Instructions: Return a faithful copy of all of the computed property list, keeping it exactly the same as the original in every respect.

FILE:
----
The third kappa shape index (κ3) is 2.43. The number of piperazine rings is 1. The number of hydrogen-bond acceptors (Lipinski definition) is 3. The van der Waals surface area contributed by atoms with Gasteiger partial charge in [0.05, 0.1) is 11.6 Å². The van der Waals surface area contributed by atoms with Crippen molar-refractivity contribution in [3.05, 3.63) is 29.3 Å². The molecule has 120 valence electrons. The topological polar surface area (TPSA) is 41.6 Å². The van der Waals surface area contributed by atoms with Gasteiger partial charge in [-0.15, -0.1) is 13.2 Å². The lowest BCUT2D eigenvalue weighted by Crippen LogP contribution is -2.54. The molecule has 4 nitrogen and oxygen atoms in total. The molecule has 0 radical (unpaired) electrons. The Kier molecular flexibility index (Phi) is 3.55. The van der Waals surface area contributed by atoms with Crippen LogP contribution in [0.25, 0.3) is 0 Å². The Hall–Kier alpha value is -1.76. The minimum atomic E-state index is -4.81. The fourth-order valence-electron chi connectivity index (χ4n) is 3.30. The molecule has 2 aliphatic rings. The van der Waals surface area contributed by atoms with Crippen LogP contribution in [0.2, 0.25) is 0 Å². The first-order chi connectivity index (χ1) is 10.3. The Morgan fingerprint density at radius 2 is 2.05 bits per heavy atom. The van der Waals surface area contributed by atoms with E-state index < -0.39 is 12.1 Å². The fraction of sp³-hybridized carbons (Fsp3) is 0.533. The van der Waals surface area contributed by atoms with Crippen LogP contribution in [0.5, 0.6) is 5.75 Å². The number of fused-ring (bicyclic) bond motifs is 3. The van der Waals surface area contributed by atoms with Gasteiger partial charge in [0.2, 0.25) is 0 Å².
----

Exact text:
The third kappa shape index (κ3) is 2.43. The number of piperazine rings is 1. The number of hydrogen-bond acceptors (Lipinski definition) is 3. The van der Waals surface area contributed by atoms with Gasteiger partial charge in [0.05, 0.1) is 11.6 Å². The van der Waals surface area contributed by atoms with Crippen molar-refractivity contribution in [3.05, 3.63) is 29.3 Å². The molecule has 120 valence electrons. The topological polar surface area (TPSA) is 41.6 Å². The van der Waals surface area contributed by atoms with Gasteiger partial charge in [-0.15, -0.1) is 13.2 Å². The lowest BCUT2D eigenvalue weighted by Crippen LogP contribution is -2.54. The molecule has 4 nitrogen and oxygen atoms in total. The molecule has 0 radical (unpaired) electrons. The Kier molecular flexibility index (Phi) is 3.55. The van der Waals surface area contributed by atoms with Crippen LogP contribution in [0.25, 0.3) is 0 Å². The Hall–Kier alpha value is -1.76. The minimum atomic E-state index is -4.81. The fourth-order valence-electron chi connectivity index (χ4n) is 3.30. The molecule has 2 aliphatic rings. The van der Waals surface area contributed by atoms with Crippen LogP contribution in [0.2, 0.25) is 0 Å². The first-order chi connectivity index (χ1) is 10.3. The Morgan fingerprint density at radius 2 is 2.05 bits per heavy atom. The van der Waals surface area contributed by atoms with E-state index < -0.39 is 12.1 Å². The fraction of sp³-hybridized carbons (Fsp3) is 0.533. The van der Waals surface area contributed by atoms with Crippen LogP contribution in [0.5, 0.6) is 5.75 Å². The number of fused-ring (bicyclic) bond motifs is 3. The van der Waals surface area contributed by atoms with Gasteiger partial charge in [0.2, 0.25) is 0 Å².